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Clin Microbiol Infect. 2012 Jun;18(6):539-45. doi: 10.1111/j.1469-0691.2011.03607.x. Epub 2011 Aug 29.

Membrane permeability, a pivotal function involved in antibiotic resistance and virulence in Enterobacter aerogenes clinical isolates.

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1
UMR-MD-1, Facultés de Médecine et de Pharmacie, IFR 88, Université de la Méditerranée, Marseille, France.

Abstract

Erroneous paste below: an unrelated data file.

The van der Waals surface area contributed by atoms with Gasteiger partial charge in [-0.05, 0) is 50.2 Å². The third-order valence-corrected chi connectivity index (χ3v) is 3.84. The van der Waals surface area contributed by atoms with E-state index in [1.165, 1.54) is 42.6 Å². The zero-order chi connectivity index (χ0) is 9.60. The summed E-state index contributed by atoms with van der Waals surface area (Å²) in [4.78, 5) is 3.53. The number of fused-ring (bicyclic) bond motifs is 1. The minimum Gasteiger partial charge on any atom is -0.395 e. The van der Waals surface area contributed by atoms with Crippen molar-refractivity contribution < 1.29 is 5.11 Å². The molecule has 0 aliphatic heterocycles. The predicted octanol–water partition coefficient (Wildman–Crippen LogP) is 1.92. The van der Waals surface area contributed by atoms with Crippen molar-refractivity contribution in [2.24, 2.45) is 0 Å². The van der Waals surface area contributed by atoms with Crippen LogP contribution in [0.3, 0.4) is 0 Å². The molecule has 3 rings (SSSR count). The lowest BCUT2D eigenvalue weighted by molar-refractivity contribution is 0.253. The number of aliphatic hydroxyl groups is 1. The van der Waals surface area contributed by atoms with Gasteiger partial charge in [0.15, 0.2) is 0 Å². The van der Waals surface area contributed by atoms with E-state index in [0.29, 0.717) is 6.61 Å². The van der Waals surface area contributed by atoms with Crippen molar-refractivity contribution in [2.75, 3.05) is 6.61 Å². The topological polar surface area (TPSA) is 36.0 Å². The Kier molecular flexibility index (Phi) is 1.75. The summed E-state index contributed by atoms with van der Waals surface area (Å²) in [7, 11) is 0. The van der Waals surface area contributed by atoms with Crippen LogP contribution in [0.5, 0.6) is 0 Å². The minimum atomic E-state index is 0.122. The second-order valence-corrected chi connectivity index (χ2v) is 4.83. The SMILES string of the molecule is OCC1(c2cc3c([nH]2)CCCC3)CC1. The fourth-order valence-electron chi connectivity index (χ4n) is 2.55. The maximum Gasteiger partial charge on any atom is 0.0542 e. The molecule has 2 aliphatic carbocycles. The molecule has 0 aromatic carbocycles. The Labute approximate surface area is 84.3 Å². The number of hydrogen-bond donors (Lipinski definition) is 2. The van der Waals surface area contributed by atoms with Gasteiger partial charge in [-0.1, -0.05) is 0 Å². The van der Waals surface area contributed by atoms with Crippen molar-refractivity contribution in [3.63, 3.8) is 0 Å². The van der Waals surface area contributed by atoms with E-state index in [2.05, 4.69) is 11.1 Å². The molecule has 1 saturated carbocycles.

Imipenem-susceptible E. aerogenes isolates exhibiting extended spectrum β-lactamases, target mutations and a basal efflux expression, were identified in five patients. After imipenem treatment, imipenem-intermediate susceptible (IMI-I) or resistant (IMI-R) isolates emerged in these patients. Alteration in porin synthesis and increase in efflux expression were observed in the IMI-I isolates whereas complete loss of the porins, LPS alteration and efflux overexpression were observed in the IMI-R isolates. Bacterial virulence of the strains was investigated by the Caenorhabditis elegans model. The IMI-R isolates were shown to be significantly less virulent than the IMI-susceptible or IMI-I isolates. The pleiotropic membrane alteration and its associated fitness burden exhibited by E. aerogenes isolates influence their antibiotic resistance and their virulence behaviour. These findings highlight the balance between the low permeability-related resistance and virulence and their relationships with the treatment of resistant pathogens.

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